On June 11, in the wee hours of the morning, Willow Bay gave birth to two beautiful kids! The daddy is a Nubian buck, and Willow is a mini-nubian (cross between a Nigerian Dwarf goat and a Nubian). Willow is the daughter of New Capricorn Esther, and Morning Star Macho Man. Esther would have been a proud grandmother! I was the most nervous of all, but things went fairly smoothly, the little buck coming out first, followed rapidly by his sister. I had my hands full getting them both cleaned off quickly (if there is a lot of mucous in their nose and mouth it has to be removed immediately so they can breathe). Pokey (Willow’s half-sister) accepts the new additions to the herd, giving them the occasional nudge to keep them in line.
The first day of summer! Nine years ago everything about the farm was a new experience. This day is also a memorial day for me; nine years ago, my beautiful black cat, Finbar, died at Turtle Hill, under the apple trees–where he lies buried today.
Since then, many changes have come into my life, changes I could not have anticipated. Finbar is gone, and some other furred and feathered friends have come, and some of those have also left the world behind. Life truly is always in a state of change. So it’s a good time to start this blog about Turtle Hill. A good time to look back. Finding this farm was a journey, and it took ten years and a lot of fits and starts and detours. But when I saw this place, I knew it was the place I’d been seeking. And at that moment, one journey ended, and another began.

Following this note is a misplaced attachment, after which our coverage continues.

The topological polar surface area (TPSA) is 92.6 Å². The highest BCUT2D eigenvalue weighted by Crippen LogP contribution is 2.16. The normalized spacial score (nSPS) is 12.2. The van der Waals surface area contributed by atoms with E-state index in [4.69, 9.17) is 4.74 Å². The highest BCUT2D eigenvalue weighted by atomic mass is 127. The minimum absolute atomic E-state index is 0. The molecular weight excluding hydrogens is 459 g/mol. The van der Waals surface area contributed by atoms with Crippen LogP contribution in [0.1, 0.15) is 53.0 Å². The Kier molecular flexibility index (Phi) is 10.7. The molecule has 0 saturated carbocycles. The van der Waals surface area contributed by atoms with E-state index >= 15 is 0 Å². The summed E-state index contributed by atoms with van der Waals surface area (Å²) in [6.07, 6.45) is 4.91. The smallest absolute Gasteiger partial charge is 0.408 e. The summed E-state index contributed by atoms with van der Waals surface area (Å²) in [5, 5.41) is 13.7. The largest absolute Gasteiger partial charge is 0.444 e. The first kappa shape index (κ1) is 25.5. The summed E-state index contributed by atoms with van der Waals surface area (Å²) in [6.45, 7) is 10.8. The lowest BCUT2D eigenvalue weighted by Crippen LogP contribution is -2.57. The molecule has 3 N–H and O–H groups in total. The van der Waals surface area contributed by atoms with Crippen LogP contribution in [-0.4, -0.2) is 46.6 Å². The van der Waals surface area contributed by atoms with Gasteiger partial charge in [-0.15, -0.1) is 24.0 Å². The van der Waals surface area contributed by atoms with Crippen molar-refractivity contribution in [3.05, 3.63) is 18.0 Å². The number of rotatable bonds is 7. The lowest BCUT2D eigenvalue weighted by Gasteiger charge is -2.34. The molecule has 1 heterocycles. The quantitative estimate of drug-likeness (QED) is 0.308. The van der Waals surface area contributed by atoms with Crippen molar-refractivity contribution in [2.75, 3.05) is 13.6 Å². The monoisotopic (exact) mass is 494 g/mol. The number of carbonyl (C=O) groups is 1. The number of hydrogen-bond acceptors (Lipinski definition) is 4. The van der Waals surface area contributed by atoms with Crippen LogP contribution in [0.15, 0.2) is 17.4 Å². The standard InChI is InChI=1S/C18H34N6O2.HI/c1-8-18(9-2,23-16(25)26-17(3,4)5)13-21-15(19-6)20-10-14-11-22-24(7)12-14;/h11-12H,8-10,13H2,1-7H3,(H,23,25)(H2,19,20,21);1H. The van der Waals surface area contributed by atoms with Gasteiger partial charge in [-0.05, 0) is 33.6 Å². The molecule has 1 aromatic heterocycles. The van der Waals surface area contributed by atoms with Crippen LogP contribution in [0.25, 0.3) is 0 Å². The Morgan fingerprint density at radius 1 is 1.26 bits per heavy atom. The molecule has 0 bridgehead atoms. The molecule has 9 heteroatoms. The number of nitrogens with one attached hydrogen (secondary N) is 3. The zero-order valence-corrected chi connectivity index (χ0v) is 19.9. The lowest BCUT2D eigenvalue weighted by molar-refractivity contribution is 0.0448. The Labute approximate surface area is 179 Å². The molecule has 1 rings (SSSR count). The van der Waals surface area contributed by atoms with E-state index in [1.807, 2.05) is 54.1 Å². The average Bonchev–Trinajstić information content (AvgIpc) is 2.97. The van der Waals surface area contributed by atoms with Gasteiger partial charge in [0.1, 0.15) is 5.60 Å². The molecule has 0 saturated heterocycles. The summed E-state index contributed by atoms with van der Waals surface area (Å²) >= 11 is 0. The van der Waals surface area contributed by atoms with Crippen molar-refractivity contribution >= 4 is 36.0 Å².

When you give something a name, it changes the way you look at it, feel and think about it. Or if it’s a living being, him or her. In June 1999, having just moved here, I was digging something up, or maybe planting something, and wondering what name would befit this wonderful place. It was the place of my dreams. Just like I’d pictured it. Complete with a curving maple-lined lane, windswept meadows, old apple trees bent with age. The farm sits on a drumlin, a rounded hill of pretty good ground for growing things, which is why most farms in this part of Nova Scotia were made on drumlins. The shape of the farm reminded me of a turtle’s back. And I have a thing for turtles, which started before I remember, as I started drawing turtles at age two, for some reason. “How about Turtle Hill?” I wondered. But that seemed like a dumb idea; a place called “turtle hill” ought to have turtles.
The next day, on the dirt road, just before the farm, what should be sitting right in the middle of the road, but a huge snapping turtle? I took it as an omen, and Turtle Hill Farm it was. And is. Since then, I have sighted Eastern Painted Turtles on two occasions, on the paved main road as I travelled to town and back. Of course, I rescued these wayward amphibians from imminent death by car tire, and released them in my stream. I have not seen them recently, but I hope they are still hanging around.